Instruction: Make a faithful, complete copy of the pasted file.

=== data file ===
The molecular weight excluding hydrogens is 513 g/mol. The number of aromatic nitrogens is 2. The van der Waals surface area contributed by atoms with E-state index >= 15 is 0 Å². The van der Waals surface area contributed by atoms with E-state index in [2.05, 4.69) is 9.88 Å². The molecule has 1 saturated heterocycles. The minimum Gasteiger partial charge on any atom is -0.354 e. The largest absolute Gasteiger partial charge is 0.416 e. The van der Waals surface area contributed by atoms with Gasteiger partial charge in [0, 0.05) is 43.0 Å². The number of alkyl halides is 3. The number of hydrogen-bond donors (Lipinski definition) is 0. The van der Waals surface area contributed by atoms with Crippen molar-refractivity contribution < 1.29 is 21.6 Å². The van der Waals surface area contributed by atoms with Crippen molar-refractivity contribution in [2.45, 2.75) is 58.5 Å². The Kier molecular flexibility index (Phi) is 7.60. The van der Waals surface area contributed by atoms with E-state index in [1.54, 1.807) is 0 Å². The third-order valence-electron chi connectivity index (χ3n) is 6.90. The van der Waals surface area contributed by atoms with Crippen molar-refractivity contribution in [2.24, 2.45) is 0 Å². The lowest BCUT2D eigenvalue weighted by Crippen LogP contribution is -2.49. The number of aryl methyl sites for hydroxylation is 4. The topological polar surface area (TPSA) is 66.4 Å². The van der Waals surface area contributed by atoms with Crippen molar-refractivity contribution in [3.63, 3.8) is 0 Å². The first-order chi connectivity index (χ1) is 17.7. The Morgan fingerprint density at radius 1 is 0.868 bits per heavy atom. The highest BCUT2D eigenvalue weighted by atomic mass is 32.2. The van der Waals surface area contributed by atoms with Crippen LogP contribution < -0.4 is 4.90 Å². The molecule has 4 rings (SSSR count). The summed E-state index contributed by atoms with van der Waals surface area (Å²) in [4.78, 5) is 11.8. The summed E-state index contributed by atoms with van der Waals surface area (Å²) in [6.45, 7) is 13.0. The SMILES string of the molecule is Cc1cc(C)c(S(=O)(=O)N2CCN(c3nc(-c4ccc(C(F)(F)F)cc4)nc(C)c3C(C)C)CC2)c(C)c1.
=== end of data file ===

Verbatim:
The molecular weight excluding hydrogens is 513 g/mol. The number of aromatic nitrogens is 2. The van der Waals surface area contributed by atoms with E-state index >= 15 is 0 Å². The van der Waals surface area contributed by atoms with E-state index in [2.05, 4.69) is 9.88 Å². The molecule has 1 saturated heterocycles. The minimum Gasteiger partial charge on any atom is -0.354 e. The largest absolute Gasteiger partial charge is 0.416 e. The van der Waals surface area contributed by atoms with Gasteiger partial charge in [0, 0.05) is 43.0 Å². The number of alkyl halides is 3. The number of hydrogen-bond donors (Lipinski definition) is 0. The van der Waals surface area contributed by atoms with Crippen molar-refractivity contribution < 1.29 is 21.6 Å². The van der Waals surface area contributed by atoms with Crippen molar-refractivity contribution in [2.45, 2.75) is 58.5 Å². The Kier molecular flexibility index (Phi) is 7.60. The van der Waals surface area contributed by atoms with E-state index in [1.54, 1.807) is 0 Å². The third-order valence-electron chi connectivity index (χ3n) is 6.90. The van der Waals surface area contributed by atoms with Crippen molar-refractivity contribution in [2.24, 2.45) is 0 Å². The lowest BCUT2D eigenvalue weighted by Crippen LogP contribution is -2.49. The number of aryl methyl sites for hydroxylation is 4. The topological polar surface area (TPSA) is 66.4 Å². The van der Waals surface area contributed by atoms with Crippen molar-refractivity contribution in [3.63, 3.8) is 0 Å². The first-order chi connectivity index (χ1) is 17.7. The Morgan fingerprint density at radius 1 is 0.868 bits per heavy atom. The highest BCUT2D eigenvalue weighted by atomic mass is 32.2. The van der Waals surface area contributed by atoms with Crippen LogP contribution < -0.4 is 4.90 Å². The molecule has 4 rings (SSSR count). The summed E-state index contributed by atoms with van der Waals surface area (Å²) in [4.78, 5) is 11.8. The summed E-state index contributed by atoms with van der Waals surface area (Å²) in [6.45, 7) is 13.0. The SMILES string of the molecule is Cc1cc(C)c(S(=O)(=O)N2CCN(c3nc(-c4ccc(C(F)(F)F)cc4)nc(C)c3C(C)C)CC2)c(C)c1.